Toilets are sanitation facilities at the user interface that allow the safe and convenient urination and defecation. Toilets can be combined with onsite storage and/or treatment and are then referred to as toilet systems such pit latrines, VIPs, UDDTs, composting toilet systems or terra preta toilet systems.
Toilet Linked Biogas Plant
A toilet linked biogas plant is an anaerobic biogas digester which receives the excreta (and eventually flushing water) directly from a toilet through a pipe. The anaerobic biogas digester in that case is generally designed for the integrated treatment of toilet prodcuts, animal manure and kitchen and garden waste at the rural household.
Tools to Ensure Sustainability
Ensuring sustainability includes the conceptualising, planning and implementation of a project so that it is socially accepted, economically viable, environmentally sound, and durable.
The upper part of the soil, root zone.
Total coliforms include faecal and non faecal coliforms.
Total Dissolved Solid
The total dissolved solids is the content of all inorganic and organic substances contained in a liquid in molecular, ionized or micro-granular (colloidal ) suspended form. Generally the operational definition is that the solids must be small enough to survive filtration through a sieve the size of two micrometers.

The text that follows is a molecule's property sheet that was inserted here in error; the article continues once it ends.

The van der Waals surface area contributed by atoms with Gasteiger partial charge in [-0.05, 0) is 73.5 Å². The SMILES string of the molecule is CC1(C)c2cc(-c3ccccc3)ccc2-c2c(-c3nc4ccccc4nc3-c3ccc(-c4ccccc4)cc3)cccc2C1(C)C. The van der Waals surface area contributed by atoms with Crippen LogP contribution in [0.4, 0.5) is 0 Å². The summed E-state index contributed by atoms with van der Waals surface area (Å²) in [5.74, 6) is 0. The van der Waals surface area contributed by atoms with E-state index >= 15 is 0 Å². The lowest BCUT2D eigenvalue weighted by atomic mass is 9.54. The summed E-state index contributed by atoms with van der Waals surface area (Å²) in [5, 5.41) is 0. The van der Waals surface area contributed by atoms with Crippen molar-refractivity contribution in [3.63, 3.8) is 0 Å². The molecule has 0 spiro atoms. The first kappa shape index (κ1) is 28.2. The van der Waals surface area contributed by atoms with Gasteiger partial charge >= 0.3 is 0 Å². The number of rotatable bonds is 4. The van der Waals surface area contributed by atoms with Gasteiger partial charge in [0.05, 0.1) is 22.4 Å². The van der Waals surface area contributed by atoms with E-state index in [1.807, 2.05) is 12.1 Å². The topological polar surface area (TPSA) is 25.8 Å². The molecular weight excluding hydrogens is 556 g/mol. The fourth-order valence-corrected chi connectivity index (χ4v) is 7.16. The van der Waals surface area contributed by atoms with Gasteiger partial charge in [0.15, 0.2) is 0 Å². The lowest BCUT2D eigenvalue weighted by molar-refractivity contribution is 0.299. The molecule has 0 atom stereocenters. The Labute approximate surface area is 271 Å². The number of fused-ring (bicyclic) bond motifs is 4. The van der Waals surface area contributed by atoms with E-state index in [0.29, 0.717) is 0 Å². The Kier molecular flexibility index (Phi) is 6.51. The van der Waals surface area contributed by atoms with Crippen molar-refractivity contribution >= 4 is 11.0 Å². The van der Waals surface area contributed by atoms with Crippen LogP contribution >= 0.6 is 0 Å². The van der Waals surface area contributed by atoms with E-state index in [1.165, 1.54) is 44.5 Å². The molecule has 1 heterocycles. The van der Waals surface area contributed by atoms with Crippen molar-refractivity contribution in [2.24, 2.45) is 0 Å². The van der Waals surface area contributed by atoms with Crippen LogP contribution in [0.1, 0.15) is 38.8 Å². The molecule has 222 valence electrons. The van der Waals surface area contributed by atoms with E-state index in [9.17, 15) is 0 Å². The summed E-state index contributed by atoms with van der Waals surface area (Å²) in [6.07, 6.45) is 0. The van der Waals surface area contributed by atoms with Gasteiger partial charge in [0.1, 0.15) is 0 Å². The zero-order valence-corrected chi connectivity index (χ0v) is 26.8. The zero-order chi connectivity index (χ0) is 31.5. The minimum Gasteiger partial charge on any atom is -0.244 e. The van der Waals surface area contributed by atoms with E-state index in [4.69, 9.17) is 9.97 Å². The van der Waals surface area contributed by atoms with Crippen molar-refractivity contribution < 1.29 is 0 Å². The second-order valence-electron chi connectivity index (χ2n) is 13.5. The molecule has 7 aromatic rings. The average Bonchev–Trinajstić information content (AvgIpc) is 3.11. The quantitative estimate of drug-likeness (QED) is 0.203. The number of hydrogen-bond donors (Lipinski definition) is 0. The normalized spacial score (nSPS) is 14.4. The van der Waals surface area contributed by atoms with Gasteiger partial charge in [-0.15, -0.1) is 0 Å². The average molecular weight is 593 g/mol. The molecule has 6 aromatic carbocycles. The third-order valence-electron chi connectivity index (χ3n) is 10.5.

Total Kjeldahl Nitrogen
TKN is the total amount of organic and ammonia nitrogen.
Total phosphorus (mg/l). Total phosphorus includes the amount of phosphorus in dissolved (reactive) and particle form. Phosphorous is a nutrient essential to the growth of organisms, and is commonly the limiting factor in the primary productivity of surface water. Wastewater is a typical source of phosphorus possibly contributing to the eutrophication of surface waters.
Total Sanitation Campaign
The Total Sanitation Campaign aims at improving the quality of life of people in rural areas through the creation of open-defecation-free and fully sanitised villages. The programme was launched in 1999. The campaign is designed as a demand-driven, community-led programme and is implemented by state governments. There is currently an emphasis on developing information, education and communication activities to improve attitudes and knowledge about how sanitation, safe water and hygiene relate to health. The campaign also acknowledges the role of subsidies in encouraging the poor to construct individual household latrines.
The residue that remains after filtering a water or sludge sample and drying it at 105°C (expressed in mg/L). It is the sum of Total Dissolved Solids (TDS) and Total Suspended Solids (TSS).
Total Suspended Solid
The total suspended solids correspond to the total solid particulate matter contained in water. They are generally removed by sedimentation and settling or floating. Suspended solids can lead to the development of sludge deposits and anaerobic conditions if untreated wastewater is discharged into the aquatic environment.